Roberto Aguirre-Sacasa has written Fantastic Four and Spider-Man storylines for Marvel Comics. He serves as a writer-producer for the hit television series “Glee.” But he calls theatre his “touchstone.”
Aguirre-Sacasa has more than a dozen plays to his credit, including works for Manhattan Theatre Club (Based on a Totally True Story) and Chicago’s Steppenwolf Theatre Company (Good Boys and True). His comic-book cred got him script-writing gigs for a revision of Charles Strouse’s It’s a Bird…It’s a Plane…It’s Superman at Dallas Theater Center and Spider-Man: Turn Off the Dark on Broadway. For his newest work, Abigail/1702, at the Cincinnati Playhouse in the Park, he digs into a new set of familiar characters.
Aguirre-Sacasa witnessed Steppenwolf’s production of The Crucible while he was rehearsing his play there in 2007. The character of Abigail Williams, who accuses Salem residents of witchcraft and vindictively seeks to destroy John Proctor’s marriage, intrigued him. “She’s important at the start, but she vanishes about three-quarters of the way through the play,” he points out. Arthur Miller’s note that Abigail went to Boston and became a harlot “made the hair on the back of my neck stand up,” Aguirre-Sacasa avows, “and I said, ‘Well, that’s a play!’” Abigail/1702 happens a decade after The Crucible.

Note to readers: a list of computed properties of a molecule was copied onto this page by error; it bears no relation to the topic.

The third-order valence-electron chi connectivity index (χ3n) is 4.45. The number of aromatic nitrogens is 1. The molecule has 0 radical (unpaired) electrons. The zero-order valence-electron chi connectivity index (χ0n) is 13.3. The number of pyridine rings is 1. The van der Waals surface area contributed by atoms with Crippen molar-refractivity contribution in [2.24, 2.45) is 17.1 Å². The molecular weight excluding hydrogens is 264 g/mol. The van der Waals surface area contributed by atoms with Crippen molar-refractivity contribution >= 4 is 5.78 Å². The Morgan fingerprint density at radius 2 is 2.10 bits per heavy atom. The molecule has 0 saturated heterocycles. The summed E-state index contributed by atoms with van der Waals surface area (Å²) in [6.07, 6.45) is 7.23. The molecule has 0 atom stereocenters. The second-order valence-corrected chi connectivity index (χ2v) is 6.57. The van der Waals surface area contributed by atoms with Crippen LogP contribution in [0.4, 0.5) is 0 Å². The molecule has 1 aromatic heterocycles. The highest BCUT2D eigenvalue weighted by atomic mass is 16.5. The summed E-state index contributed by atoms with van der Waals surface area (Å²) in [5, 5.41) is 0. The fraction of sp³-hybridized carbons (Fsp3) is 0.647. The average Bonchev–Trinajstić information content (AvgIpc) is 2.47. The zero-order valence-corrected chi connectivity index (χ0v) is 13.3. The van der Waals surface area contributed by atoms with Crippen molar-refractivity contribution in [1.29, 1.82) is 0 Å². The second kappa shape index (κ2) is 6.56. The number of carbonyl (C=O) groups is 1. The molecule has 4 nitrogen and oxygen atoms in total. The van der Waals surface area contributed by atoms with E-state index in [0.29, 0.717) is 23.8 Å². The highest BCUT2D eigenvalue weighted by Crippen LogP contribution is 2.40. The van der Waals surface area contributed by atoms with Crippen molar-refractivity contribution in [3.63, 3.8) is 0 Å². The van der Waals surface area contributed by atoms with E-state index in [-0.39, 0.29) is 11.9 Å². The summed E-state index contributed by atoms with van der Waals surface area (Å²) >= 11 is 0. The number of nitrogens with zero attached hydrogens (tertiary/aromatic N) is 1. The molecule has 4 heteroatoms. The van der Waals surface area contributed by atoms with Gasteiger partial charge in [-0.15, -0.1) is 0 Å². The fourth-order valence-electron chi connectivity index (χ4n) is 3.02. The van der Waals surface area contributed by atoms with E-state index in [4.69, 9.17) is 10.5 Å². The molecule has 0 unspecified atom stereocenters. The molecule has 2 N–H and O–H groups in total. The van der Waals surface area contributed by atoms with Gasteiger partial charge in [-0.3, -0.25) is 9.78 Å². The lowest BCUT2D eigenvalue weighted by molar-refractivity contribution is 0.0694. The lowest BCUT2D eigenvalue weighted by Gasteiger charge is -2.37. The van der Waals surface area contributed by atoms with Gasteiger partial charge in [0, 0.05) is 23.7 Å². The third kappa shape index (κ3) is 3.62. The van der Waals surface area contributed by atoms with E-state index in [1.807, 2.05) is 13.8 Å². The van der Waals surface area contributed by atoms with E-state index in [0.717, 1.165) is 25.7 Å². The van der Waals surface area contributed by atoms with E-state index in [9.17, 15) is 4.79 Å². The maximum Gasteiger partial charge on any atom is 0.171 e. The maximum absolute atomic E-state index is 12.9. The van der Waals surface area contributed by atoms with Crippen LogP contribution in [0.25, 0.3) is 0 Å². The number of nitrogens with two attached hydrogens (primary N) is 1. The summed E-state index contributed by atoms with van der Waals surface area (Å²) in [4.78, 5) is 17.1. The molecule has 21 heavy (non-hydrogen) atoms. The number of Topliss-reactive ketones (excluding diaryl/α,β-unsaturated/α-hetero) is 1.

Cincinnati Playhouse’s new artistic director Blake Robison (with whom Aguirre-
Sacasa worked with in 2009 at the Round House Theatre in Bethesda, Md., on an adaptation of The Picture of Dorian Gray) directs the premiere of Abigail/1702, which runs Jan. 19–Feb. 17. “He brings a real muscularity to the proceedings,” the playwright says of Robison. “We are both storytellers, excited by strong narratives. A lot of my plays are high-wire acts with characters in extremis.”
With a whiff of Nathaniel Hawthorne in his words, Aguirre-Sacasa describes Abigail/1702 as “a phantasmagoria, a supernatural tale, a full-blooded love story.” No superhero, obviously, but a supercharged tale.
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